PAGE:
Brian Hamilton: Ski in, ski out for dummies |

Brian Hamilton: Ski in, ski out for dummies

Dr. Flo doesn't do Facebook. But soon after his wife spied a selfie I'd posted, proudly wearing my new sling, the email had landed.

His bedside manner — all the way from Maryland — was thoughtful and compassionate, when what I really deserved was a kick in the pants.

Spotting his address in my in-box, I'd expected at least some ribbing about my broken wing (like the "Take these broken wings" video a colleague sent me back at the office), but either Flo is getting soft in his old age or he's taking that "do no harm" thing a bit too seriously.

All the same, it's pretty cool to get a second opinion from a best friend who happens to be an orthopedic surgeon.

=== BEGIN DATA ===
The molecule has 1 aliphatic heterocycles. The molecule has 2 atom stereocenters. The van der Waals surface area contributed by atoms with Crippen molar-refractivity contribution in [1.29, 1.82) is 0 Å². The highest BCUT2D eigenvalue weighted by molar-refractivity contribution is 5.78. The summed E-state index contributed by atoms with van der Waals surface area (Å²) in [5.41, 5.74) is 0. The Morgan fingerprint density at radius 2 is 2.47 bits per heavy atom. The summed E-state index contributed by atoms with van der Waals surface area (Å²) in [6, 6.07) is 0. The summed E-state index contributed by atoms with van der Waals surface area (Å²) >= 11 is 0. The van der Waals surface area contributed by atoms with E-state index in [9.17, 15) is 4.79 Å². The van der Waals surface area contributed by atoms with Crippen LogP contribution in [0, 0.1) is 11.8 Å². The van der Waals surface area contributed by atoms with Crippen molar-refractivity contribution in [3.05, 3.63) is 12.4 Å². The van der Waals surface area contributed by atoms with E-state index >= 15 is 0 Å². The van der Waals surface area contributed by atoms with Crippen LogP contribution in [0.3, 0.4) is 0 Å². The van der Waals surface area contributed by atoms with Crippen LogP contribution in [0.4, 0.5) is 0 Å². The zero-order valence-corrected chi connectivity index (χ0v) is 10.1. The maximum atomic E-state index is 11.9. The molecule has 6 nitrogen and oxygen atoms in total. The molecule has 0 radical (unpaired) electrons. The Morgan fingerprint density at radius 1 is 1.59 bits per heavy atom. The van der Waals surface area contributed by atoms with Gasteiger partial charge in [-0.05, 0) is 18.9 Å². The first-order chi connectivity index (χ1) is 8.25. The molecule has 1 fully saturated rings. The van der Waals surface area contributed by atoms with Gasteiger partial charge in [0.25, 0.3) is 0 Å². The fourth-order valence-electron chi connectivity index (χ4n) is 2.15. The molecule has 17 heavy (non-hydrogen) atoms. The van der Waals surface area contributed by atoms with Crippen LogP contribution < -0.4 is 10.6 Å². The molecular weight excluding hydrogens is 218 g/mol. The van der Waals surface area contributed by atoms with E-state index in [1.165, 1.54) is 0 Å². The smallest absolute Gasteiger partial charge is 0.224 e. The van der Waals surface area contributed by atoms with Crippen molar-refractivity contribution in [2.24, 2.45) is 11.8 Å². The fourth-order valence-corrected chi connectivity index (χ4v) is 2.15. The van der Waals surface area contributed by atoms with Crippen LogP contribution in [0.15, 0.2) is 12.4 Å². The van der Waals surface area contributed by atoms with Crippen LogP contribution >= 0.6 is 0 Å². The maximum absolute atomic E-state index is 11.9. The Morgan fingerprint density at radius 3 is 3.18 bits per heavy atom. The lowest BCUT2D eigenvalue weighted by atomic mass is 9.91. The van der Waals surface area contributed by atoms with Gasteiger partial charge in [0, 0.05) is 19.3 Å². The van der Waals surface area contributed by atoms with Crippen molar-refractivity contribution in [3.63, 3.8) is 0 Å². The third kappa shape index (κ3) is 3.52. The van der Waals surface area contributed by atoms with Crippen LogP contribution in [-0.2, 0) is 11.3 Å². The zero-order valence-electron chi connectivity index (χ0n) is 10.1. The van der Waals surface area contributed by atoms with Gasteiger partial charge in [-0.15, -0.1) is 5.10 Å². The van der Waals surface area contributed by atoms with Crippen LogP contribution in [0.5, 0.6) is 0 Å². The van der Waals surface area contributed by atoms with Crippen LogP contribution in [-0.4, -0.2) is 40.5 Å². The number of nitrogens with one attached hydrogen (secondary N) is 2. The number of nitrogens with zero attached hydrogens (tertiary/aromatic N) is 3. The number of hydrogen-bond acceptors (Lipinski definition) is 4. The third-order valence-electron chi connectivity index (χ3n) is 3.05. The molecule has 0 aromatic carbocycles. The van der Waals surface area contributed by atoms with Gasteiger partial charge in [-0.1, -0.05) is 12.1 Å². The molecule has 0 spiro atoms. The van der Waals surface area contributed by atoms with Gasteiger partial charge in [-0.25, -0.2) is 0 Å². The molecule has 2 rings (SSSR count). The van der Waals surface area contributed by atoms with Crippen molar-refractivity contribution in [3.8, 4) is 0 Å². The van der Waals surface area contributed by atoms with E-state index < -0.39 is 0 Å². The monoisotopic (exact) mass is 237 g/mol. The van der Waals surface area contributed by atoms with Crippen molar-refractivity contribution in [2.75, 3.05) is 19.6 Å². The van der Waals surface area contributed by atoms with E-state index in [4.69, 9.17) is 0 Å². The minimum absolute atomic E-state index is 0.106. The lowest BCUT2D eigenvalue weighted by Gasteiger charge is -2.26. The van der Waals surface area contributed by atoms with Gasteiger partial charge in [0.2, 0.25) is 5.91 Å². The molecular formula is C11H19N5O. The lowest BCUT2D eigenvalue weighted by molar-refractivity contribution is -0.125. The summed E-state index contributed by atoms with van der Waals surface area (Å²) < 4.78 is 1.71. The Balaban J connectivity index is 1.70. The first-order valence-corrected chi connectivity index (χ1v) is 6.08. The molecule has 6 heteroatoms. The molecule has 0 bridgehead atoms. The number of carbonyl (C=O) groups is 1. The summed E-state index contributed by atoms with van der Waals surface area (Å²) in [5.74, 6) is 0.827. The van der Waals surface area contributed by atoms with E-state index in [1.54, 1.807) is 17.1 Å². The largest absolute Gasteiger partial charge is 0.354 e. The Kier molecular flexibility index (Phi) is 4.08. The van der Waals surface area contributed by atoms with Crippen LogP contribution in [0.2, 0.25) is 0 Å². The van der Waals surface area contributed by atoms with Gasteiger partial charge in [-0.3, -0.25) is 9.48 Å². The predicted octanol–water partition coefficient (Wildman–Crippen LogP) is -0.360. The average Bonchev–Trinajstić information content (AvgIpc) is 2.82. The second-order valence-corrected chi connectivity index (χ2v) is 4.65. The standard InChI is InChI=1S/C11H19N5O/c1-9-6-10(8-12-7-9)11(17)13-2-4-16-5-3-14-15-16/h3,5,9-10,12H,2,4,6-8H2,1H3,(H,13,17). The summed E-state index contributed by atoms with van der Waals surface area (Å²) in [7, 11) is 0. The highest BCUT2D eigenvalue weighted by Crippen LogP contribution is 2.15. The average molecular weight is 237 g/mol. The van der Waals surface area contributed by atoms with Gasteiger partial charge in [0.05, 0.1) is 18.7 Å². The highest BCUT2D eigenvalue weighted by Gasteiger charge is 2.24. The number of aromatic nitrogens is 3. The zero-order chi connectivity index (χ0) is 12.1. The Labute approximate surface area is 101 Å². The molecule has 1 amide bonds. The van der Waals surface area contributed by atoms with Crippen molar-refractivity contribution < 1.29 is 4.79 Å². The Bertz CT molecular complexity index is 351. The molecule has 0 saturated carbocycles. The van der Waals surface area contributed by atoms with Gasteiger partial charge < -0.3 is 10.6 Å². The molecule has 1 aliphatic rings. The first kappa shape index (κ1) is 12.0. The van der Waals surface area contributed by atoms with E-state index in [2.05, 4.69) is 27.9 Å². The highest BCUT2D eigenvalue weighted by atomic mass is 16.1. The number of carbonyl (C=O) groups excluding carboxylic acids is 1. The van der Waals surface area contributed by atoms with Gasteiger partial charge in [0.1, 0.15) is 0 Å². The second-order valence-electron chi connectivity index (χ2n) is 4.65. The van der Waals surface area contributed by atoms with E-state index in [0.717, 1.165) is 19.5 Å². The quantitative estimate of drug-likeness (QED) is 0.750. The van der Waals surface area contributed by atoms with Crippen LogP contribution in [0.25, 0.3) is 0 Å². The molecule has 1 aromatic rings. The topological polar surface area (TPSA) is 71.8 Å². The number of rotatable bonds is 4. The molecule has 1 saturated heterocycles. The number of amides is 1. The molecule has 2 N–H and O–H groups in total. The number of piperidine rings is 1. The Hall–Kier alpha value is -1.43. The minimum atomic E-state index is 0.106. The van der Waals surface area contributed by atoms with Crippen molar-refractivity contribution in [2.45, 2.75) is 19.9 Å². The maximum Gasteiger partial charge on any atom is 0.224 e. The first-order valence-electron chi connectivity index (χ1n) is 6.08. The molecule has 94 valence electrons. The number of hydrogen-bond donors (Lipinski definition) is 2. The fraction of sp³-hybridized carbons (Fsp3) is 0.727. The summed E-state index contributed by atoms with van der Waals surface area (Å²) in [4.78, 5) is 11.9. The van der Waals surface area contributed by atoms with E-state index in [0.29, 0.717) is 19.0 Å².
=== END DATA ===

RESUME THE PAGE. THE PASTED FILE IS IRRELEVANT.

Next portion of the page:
"Med-check folks said the break is pretty clean, not displaced, and should heal just fine," I reported. "No need to see an orthopod."

"Really? I can't tell you how many times I've had patients tell me that and then wished they'd seen me sooner," he said. "You should definitely see one, just to be safe."

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"I thought I was talking to one."

"Send me the x-rays."


Somehow in the course of 46 years of life, despite ample other injuries, I'd not broken a bone until two weeks ago while on a snowboarding trip.

And, for those who still haven't broken a bone, it hurts — a whole lot.